HIV and AIDS Priorities: working with the next Victorian Government to respond to HIV
23 Oct 2018
Thorne Harbour Health, Living Positive Victoria, and Positive Women Victoria have released HIV and AIDS Priorities – a document that recommends 27 actions to improve the quality of life of people living with HIV and to build upon Victoria’s HIV targets, prevention, testing, and treatment efforts.
HIV and AIDS Priorities also covers areas of stigma and discrimination, tobacco use amongst people living with HIV, and HIV-related law reform.
Victoria’s record of action to reduce HIV transmissions and to support people with HIV should be enhanced through growing what works well and adding several new initiatives.
Victoria’s three key community-controlled organisations working on HIV, Thorne Harbour Health, Living Positive Victoria, and Positive Women Victoria, have developed HIV and AIDS Priorities to help guide the next Victorian Government’s policy responses and continue to advance Victoria’s enviable record of support and action.
Advances in treatment have made it possible to effectively suppress HIV replication and for people living with HIV to live normal lifespans. A sustained undetectable viral load eliminates the risk of HIV transmission, and pre-exposure prophylaxis (PrEP) is also being used as an effective prevention measure.
In order to fully capitalise on these advances, better prevent HIV, and improve the lives of people living with HIV, accessible and timely testing and diagnosis is required for all Victorians who may be at risk of HIV alongside access to treatment, care, and support.
Thorne Harbour Health CEO Simon Ruth said, “Victoria’s sexual health service infrastructure has failed to keep up with the state’s population growth and is impeding our efforts to effectively tackle HIV and high rates of other STIs.”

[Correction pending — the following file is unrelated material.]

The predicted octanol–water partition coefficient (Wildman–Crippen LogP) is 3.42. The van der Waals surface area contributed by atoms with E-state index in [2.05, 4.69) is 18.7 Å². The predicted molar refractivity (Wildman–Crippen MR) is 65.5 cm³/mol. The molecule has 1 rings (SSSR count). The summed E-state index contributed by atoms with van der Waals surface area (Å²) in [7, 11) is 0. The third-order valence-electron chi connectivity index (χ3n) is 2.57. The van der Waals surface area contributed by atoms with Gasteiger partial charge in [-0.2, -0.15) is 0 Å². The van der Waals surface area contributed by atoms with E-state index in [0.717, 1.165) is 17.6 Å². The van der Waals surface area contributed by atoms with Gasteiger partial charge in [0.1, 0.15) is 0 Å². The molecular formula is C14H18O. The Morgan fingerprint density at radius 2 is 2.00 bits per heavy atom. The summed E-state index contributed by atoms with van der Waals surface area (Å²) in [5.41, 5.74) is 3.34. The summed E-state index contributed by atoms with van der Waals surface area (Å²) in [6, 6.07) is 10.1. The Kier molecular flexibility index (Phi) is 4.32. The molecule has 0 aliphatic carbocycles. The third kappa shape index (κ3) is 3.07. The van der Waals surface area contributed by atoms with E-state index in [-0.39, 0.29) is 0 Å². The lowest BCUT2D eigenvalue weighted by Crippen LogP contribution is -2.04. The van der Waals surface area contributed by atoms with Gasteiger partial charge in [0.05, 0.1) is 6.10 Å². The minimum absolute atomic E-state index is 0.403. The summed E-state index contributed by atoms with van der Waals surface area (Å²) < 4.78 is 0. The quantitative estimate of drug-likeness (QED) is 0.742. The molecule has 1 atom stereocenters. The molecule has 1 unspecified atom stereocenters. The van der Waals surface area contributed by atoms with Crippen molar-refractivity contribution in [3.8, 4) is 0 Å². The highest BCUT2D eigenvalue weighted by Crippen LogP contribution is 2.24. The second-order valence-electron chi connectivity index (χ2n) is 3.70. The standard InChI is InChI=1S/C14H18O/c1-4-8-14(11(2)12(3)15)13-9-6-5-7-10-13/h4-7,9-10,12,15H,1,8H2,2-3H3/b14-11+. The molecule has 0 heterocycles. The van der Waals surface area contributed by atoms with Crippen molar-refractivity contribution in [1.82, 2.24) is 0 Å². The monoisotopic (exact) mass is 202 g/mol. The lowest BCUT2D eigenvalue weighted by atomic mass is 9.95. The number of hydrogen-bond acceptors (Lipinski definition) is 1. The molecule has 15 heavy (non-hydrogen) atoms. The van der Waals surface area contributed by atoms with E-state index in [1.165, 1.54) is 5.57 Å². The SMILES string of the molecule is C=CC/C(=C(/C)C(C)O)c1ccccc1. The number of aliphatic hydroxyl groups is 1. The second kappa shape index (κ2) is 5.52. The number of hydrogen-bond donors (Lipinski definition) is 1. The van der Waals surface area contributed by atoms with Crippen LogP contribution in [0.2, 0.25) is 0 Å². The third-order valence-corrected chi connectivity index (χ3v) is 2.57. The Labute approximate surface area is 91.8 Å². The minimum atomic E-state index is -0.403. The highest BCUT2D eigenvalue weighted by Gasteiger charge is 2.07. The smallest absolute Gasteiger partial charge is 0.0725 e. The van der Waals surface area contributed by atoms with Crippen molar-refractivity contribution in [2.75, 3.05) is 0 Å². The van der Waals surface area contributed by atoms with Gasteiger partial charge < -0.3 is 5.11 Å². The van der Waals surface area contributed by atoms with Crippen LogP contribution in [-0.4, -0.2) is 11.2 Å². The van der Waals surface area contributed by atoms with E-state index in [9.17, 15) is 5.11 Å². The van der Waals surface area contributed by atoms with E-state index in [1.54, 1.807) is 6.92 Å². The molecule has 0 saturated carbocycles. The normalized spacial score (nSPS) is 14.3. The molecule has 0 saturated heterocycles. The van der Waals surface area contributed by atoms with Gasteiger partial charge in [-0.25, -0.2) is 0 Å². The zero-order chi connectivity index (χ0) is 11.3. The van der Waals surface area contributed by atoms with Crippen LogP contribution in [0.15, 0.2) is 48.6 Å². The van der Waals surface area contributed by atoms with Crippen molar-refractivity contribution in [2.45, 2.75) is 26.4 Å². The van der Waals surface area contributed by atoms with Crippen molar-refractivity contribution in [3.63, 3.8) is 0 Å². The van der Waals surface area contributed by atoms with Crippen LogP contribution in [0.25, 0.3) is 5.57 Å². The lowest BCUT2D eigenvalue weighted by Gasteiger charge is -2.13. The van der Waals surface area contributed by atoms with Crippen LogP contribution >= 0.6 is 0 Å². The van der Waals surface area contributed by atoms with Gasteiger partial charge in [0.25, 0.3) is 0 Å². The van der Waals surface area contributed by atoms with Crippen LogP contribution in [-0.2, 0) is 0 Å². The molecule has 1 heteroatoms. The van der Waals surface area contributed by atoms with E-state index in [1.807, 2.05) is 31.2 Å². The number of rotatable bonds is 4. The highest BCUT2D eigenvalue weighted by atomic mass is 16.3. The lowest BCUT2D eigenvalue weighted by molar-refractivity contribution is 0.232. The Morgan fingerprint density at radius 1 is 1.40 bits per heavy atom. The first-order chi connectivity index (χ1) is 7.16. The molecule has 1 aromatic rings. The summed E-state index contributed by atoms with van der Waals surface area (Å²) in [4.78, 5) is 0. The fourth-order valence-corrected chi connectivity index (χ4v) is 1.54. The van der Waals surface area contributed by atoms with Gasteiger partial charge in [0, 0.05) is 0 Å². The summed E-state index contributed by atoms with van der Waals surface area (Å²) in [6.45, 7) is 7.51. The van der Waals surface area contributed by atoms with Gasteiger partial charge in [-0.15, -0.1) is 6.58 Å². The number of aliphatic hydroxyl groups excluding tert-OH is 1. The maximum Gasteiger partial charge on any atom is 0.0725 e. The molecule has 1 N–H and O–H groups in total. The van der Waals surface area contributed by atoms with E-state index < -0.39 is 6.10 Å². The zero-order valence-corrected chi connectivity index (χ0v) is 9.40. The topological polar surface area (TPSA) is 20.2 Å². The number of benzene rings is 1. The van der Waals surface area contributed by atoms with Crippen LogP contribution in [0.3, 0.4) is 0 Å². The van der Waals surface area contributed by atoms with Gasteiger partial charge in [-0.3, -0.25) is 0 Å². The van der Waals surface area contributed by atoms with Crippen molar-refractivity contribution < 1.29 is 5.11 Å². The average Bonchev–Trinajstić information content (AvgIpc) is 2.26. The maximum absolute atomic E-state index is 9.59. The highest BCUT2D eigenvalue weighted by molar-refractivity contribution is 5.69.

“We need to look for ways to expand our prevention and treatment service systems through GPs and Hospitals across Victoria. PEP should be available at every hospital and cost barriers to treatment should be removed.”
Living Positive Victoria CEO Richard Keane said, “Victoria also requires action to end HIV-related stigma and discrimination. Anti-stigma campaigns should be funded, and family and peer support programs should be developed and extended. Unnecessary HIV disclosure should be discouraged through new guidelines.”
Positive Women Victoria Executive Officer Kirsty Machon said, “Victorian women require a specific focus, to ensure that health promotion messages and prevention programs are having an impact, that testing rates for women are increased through targeted and appropriate outreach and the education of health care providers, and that all women are diagnosed in a timely manner, accessing the treatment they need, and with referral to support and services.”